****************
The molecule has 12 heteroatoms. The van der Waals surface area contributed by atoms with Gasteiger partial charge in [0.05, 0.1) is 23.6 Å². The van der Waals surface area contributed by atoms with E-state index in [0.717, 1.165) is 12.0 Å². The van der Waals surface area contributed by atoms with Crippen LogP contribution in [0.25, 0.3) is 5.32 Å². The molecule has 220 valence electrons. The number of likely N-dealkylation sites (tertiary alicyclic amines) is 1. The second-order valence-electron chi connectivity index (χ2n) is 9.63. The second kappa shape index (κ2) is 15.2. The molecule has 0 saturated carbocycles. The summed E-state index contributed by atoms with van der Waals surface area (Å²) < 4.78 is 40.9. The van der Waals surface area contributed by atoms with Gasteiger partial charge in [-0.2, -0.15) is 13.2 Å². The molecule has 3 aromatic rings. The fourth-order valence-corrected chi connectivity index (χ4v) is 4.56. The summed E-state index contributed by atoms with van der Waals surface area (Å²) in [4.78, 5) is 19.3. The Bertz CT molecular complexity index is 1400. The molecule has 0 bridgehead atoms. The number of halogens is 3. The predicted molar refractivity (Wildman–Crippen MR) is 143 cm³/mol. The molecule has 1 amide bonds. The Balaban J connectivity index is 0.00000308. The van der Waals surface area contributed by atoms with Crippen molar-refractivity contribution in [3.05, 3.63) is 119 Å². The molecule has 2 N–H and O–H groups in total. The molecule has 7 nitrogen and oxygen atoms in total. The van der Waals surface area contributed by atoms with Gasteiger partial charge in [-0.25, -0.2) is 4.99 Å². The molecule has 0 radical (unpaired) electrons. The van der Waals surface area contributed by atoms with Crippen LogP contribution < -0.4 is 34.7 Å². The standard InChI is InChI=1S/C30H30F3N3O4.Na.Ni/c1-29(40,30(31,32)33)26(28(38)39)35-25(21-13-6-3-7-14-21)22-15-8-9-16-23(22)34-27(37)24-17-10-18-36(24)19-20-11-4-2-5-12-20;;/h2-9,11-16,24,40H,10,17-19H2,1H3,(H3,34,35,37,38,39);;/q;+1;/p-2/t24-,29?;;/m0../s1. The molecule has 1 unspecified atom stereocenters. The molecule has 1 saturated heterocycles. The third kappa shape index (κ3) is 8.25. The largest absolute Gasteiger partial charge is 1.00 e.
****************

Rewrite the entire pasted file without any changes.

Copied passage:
The molecule has 12 heteroatoms. The van der Waals surface area contributed by atoms with Gasteiger partial charge in [0.05, 0.1) is 23.6 Å². The van der Waals surface area contributed by atoms with E-state index in [0.717, 1.165) is 12.0 Å². The van der Waals surface area contributed by atoms with Crippen LogP contribution in [0.25, 0.3) is 5.32 Å². The molecule has 220 valence electrons. The number of likely N-dealkylation sites (tertiary alicyclic amines) is 1. The second-order valence-electron chi connectivity index (χ2n) is 9.63. The second kappa shape index (κ2) is 15.2. The molecule has 0 saturated carbocycles. The summed E-state index contributed by atoms with van der Waals surface area (Å²) < 4.78 is 40.9. The van der Waals surface area contributed by atoms with Gasteiger partial charge in [-0.2, -0.15) is 13.2 Å². The molecule has 3 aromatic rings. The fourth-order valence-corrected chi connectivity index (χ4v) is 4.56. The summed E-state index contributed by atoms with van der Waals surface area (Å²) in [4.78, 5) is 19.3. The Bertz CT molecular complexity index is 1400. The molecule has 0 bridgehead atoms. The number of halogens is 3. The predicted molar refractivity (Wildman–Crippen MR) is 143 cm³/mol. The molecule has 1 amide bonds. The Balaban J connectivity index is 0.00000308. The van der Waals surface area contributed by atoms with Crippen molar-refractivity contribution in [3.05, 3.63) is 119 Å². The molecule has 2 N–H and O–H groups in total. The molecule has 7 nitrogen and oxygen atoms in total. The van der Waals surface area contributed by atoms with Gasteiger partial charge in [-0.25, -0.2) is 4.99 Å². The molecule has 0 radical (unpaired) electrons. The van der Waals surface area contributed by atoms with Crippen LogP contribution < -0.4 is 34.7 Å². The standard InChI is InChI=1S/C30H30F3N3O4.Na.Ni/c1-29(40,30(31,32)33)26(28(38)39)35-25(21-13-6-3-7-14-21)22-15-8-9-16-23(22)34-27(37)24-17-10-18-36(24)19-20-11-4-2-5-12-20;;/h2-9,11-16,24,40H,10,17-19H2,1H3,(H3,34,35,37,38,39);;/q;+1;/p-2/t24-,29?;;/m0../s1. The molecule has 1 unspecified atom stereocenters. The molecule has 1 saturated heterocycles. The third kappa shape index (κ3) is 8.25. The largest absolute Gasteiger partial charge is 1.00 e.